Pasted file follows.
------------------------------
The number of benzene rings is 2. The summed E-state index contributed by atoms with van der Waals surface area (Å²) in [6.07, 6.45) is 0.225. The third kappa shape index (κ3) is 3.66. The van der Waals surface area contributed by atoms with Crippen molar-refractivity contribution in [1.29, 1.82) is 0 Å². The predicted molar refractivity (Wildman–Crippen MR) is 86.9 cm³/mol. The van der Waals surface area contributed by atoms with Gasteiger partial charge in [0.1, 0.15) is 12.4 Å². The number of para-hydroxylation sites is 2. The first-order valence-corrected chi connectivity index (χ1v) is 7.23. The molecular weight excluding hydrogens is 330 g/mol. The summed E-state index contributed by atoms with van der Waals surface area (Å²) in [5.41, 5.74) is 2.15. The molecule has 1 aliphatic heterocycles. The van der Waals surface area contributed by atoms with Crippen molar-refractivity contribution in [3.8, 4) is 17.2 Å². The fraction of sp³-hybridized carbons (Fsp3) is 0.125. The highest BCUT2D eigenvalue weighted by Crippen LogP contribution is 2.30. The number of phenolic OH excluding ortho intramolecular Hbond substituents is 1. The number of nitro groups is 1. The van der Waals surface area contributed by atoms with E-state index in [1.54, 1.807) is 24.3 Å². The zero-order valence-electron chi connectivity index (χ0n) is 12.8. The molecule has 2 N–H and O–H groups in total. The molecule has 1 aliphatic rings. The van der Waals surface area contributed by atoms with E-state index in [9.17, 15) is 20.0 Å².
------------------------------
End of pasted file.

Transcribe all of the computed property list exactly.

The number of benzene rings is 2. The summed E-state index contributed by atoms with van der Waals surface area (Å²) in [6.07, 6.45) is 0.225. The third kappa shape index (κ3) is 3.66. The van der Waals surface area contributed by atoms with Crippen molar-refractivity contribution in [1.29, 1.82) is 0 Å². The predicted molar refractivity (Wildman–Crippen MR) is 86.9 cm³/mol. The van der Waals surface area contributed by atoms with Gasteiger partial charge in [0.1, 0.15) is 12.4 Å². The number of para-hydroxylation sites is 2. The first-order valence-corrected chi connectivity index (χ1v) is 7.23. The molecular weight excluding hydrogens is 330 g/mol. The summed E-state index contributed by atoms with van der Waals surface area (Å²) in [5.41, 5.74) is 2.15. The molecule has 1 aliphatic heterocycles. The van der Waals surface area contributed by atoms with Crippen molar-refractivity contribution in [3.8, 4) is 17.2 Å². The fraction of sp³-hybridized carbons (Fsp3) is 0.125. The highest BCUT2D eigenvalue weighted by Crippen LogP contribution is 2.30. The number of phenolic OH excluding ortho intramolecular Hbond substituents is 1. The number of nitro groups is 1. The van der Waals surface area contributed by atoms with E-state index in [1.54, 1.807) is 24.3 Å². The zero-order valence-electron chi connectivity index (χ0n) is 12.8. The molecule has 2 N–H and O–H groups in total. The molecule has 1 aliphatic rings. The van der Waals surface area contributed by atoms with E-state index in [9.17, 15) is 20.0 Å².